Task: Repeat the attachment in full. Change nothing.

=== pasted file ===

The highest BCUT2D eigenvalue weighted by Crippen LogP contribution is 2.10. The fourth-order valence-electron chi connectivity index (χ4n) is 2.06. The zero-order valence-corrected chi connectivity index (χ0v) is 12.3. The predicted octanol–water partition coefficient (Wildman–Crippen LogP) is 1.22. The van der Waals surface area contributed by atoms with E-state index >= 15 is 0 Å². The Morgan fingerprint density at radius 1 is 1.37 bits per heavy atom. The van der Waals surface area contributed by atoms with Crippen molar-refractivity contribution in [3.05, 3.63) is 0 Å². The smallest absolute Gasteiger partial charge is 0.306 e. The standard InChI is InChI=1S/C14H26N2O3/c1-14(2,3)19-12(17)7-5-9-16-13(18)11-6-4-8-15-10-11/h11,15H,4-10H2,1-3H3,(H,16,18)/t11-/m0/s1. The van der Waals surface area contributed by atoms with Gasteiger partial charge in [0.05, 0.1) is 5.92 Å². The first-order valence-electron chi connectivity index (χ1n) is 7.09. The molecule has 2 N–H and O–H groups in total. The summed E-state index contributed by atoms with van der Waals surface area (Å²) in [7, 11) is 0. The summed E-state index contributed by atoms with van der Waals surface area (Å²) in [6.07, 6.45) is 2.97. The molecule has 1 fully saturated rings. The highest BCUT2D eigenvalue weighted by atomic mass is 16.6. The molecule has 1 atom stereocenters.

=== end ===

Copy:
The highest BCUT2D eigenvalue weighted by Crippen LogP contribution is 2.10. The fourth-order valence-electron chi connectivity index (χ4n) is 2.06. The zero-order valence-corrected chi connectivity index (χ0v) is 12.3. The predicted octanol–water partition coefficient (Wildman–Crippen LogP) is 1.22. The van der Waals surface area contributed by atoms with E-state index >= 15 is 0 Å². The Morgan fingerprint density at radius 1 is 1.37 bits per heavy atom. The van der Waals surface area contributed by atoms with Crippen molar-refractivity contribution in [3.05, 3.63) is 0 Å². The smallest absolute Gasteiger partial charge is 0.306 e. The standard InChI is InChI=1S/C14H26N2O3/c1-14(2,3)19-12(17)7-5-9-16-13(18)11-6-4-8-15-10-11/h11,15H,4-10H2,1-3H3,(H,16,18)/t11-/m0/s1. The van der Waals surface area contributed by atoms with Gasteiger partial charge in [0.05, 0.1) is 5.92 Å². The first-order valence-electron chi connectivity index (χ1n) is 7.09. The molecule has 2 N–H and O–H groups in total. The summed E-state index contributed by atoms with van der Waals surface area (Å²) in [7, 11) is 0. The summed E-state index contributed by atoms with van der Waals surface area (Å²) in [6.07, 6.45) is 2.97. The molecule has 1 fully saturated rings. The highest BCUT2D eigenvalue weighted by atomic mass is 16.6. The molecule has 1 atom stereocenters.